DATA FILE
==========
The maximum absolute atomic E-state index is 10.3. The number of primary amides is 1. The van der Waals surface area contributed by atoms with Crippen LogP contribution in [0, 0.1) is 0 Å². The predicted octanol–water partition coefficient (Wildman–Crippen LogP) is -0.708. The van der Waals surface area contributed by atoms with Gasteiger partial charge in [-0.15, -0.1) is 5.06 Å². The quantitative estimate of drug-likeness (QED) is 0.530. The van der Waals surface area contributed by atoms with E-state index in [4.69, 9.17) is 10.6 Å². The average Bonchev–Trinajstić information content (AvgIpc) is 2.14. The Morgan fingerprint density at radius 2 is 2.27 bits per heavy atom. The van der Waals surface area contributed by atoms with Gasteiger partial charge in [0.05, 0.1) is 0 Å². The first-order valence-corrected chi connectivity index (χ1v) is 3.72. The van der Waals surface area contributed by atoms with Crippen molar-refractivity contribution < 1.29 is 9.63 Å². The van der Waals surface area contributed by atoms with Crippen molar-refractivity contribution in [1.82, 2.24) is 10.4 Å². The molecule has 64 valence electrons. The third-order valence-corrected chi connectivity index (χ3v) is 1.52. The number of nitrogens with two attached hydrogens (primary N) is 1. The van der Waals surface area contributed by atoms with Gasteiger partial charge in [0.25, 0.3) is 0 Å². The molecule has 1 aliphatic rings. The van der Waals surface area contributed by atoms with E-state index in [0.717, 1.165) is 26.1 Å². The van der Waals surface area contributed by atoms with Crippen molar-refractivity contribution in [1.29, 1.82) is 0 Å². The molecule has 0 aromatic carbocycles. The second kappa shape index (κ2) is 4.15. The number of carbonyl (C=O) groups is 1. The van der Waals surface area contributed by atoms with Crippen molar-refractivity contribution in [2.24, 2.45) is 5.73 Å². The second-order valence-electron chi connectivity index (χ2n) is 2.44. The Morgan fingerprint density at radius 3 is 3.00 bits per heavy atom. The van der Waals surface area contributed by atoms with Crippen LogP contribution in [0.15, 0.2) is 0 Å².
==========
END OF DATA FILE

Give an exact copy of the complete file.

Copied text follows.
The maximum absolute atomic E-state index is 10.3. The number of primary amides is 1. The van der Waals surface area contributed by atoms with Crippen LogP contribution in [0, 0.1) is 0 Å². The predicted octanol–water partition coefficient (Wildman–Crippen LogP) is -0.708. The van der Waals surface area contributed by atoms with Gasteiger partial charge in [-0.15, -0.1) is 5.06 Å². The quantitative estimate of drug-likeness (QED) is 0.530. The van der Waals surface area contributed by atoms with E-state index in [4.69, 9.17) is 10.6 Å². The average Bonchev–Trinajstić information content (AvgIpc) is 2.14. The Morgan fingerprint density at radius 2 is 2.27 bits per heavy atom. The van der Waals surface area contributed by atoms with Gasteiger partial charge in [0.05, 0.1) is 0 Å². The first-order valence-corrected chi connectivity index (χ1v) is 3.72. The van der Waals surface area contributed by atoms with Crippen molar-refractivity contribution < 1.29 is 9.63 Å². The van der Waals surface area contributed by atoms with Crippen molar-refractivity contribution in [1.82, 2.24) is 10.4 Å². The molecule has 64 valence electrons. The third-order valence-corrected chi connectivity index (χ3v) is 1.52. The number of nitrogens with two attached hydrogens (primary N) is 1. The van der Waals surface area contributed by atoms with Gasteiger partial charge in [0.25, 0.3) is 0 Å². The molecule has 1 aliphatic rings. The van der Waals surface area contributed by atoms with E-state index in [0.717, 1.165) is 26.1 Å². The van der Waals surface area contributed by atoms with Crippen molar-refractivity contribution in [1.29, 1.82) is 0 Å². The molecule has 0 aromatic carbocycles. The second kappa shape index (κ2) is 4.15. The number of carbonyl (C=O) groups is 1. The van der Waals surface area contributed by atoms with Crippen molar-refractivity contribution in [2.24, 2.45) is 5.73 Å². The second-order valence-electron chi connectivity index (χ2n) is 2.44. The Morgan fingerprint density at radius 3 is 3.00 bits per heavy atom. The van der Waals surface area contributed by atoms with Crippen LogP contribution in [0.15, 0.2) is 0 Å².